July 2014 (yes, it is worth going...
The pixie cut, just before it all fell out)
But you can see why my hair has become a talking point.

Or, rather, an exclaiming point. People don't talk in normal Times Roman font when they see my hair. They talk in CAPITAL LETTERS WITH EXCLAMATION MARKS AT THE END OF IT!!!

Because it looks nothing, nothing like it has ever looked before. I mean, seriously, quite apart from the rather startling greyness: THERE ARE CURLS!!!!!!

That needs at least - at least - six exclamation marks. I have never had a single curl in my life. This is how my career in coiffures started...
...and it was ever thus. If fashion dictated a more voluminous look (1980s, I'm looking at you), then a shelf full of hair raising products was needed to prevent the cat-that's-been-out-in-the-rain look, the one where your hair faithfully follows the contours of your head, clinging to it for dear life. (That June 2012 photo? Seems a natural look? Let me tell you, it kept the hair gel-and-blow-dryer businesses in comfortable profits.)

Nowadays, when you put me out in the rain, the curls just go curlier.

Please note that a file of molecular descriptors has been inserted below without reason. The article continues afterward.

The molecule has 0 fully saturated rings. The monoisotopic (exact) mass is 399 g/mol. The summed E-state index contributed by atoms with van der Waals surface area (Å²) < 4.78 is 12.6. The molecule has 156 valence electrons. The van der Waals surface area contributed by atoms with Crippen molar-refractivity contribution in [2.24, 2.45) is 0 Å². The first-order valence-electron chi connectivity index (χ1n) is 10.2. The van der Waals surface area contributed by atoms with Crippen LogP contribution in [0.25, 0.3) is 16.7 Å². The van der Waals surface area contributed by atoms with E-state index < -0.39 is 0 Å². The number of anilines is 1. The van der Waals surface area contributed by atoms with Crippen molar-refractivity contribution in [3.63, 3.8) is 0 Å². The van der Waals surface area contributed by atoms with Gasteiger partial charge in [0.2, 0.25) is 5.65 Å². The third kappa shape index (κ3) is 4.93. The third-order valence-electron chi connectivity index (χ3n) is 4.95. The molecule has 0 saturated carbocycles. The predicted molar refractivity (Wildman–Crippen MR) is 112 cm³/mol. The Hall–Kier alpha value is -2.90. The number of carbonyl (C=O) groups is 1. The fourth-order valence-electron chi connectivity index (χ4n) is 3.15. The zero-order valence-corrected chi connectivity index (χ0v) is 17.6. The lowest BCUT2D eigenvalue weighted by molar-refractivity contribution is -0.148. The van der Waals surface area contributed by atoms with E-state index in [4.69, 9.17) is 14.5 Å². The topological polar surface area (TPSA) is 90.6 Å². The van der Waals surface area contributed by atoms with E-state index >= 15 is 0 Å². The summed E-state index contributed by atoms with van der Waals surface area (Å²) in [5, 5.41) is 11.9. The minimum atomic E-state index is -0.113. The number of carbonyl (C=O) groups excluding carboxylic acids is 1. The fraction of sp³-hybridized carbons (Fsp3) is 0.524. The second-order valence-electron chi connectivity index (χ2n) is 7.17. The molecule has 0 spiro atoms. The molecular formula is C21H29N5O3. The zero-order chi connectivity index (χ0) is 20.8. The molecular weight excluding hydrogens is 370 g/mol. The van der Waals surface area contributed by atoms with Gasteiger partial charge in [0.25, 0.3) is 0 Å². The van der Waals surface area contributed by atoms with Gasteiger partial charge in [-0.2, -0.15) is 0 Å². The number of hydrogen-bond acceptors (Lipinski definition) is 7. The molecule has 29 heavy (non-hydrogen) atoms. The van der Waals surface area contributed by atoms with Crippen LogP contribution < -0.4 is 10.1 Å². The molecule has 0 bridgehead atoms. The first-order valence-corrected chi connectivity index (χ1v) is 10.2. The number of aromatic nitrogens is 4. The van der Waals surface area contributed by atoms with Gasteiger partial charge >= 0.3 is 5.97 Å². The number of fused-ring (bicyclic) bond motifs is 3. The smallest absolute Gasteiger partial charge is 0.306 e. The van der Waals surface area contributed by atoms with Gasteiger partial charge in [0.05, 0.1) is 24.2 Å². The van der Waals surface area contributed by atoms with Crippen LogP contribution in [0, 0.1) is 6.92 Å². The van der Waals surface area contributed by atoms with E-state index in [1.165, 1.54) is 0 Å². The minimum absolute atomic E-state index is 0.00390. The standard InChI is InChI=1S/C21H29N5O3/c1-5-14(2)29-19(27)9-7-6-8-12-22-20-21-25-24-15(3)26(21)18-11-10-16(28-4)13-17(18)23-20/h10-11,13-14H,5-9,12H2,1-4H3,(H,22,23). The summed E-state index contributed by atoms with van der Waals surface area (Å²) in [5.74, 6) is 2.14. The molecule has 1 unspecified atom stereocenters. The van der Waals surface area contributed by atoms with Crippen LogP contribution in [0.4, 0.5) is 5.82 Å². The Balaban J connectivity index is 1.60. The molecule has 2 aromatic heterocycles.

So here's the scenario.

You haven't seen me for a couple of weeks/months/years. This can go any of the following ways.

Option 1


Yes, that's right. LOVE, not just in capitals but in bold, and underlined.

ISN'T IT LOVELY! you say. You turn to others, all equally keen to comment.

Don't get me wrong, I'm joining in with gusto. I'm happy to have this conversation several times a week. (And I do.) Wouldn't you much rather discuss hairdos than chemotherapy regimes?

Plus, I genuinely want people's opinion. I'm all for Dutch honesty, which can, to the polite English person, seem to border on rudeness. But I now find that if you've had chemo-induced hair loss, even the English are finally unafraid of speaking their minds. Opinions abound, and I'll hear about them.

"Hm, I'm just wondering whether this is getting ridiculous," I'd say. "Perhaps I should ring my hairdresser?"

And they'd go, "NO!! LEAVE IT LIKE THIS! I LOVE IT!"

Or they go...

Option 2


I have some sympathy. I also rather liked it when it was short. More than liked: I loved the ultra-short look. (Hence my hairdresser suggestion. Wasn't the shorter-than-short look somewhat better than this poodle-like arrangement?)

The drawback: very short hair was (and still is) more high-maintenance than it seems. Not the hair itself, but the rest of me. Without the make-up and the earrings, the funky look (I'm using the most-heard vocabulary here) quickly turns into the old-man-look. And the trouble with make-up is that all too often I just can't be bothered.

More than once, supermarket checkout youngsters (it's usually youngsters) have squirmed with embarrassment at their mistake after I returned their greeting of "Good morning sir" in a voice that clearly didn't match my appearance.

One person went one step further, and said ACTUALLY, I LIKED IT WHEN YOU WERE BALD.

Too bad. I'm not going back there. Let me say that again: I! AM! NOT! GOING! BACK! THERE!!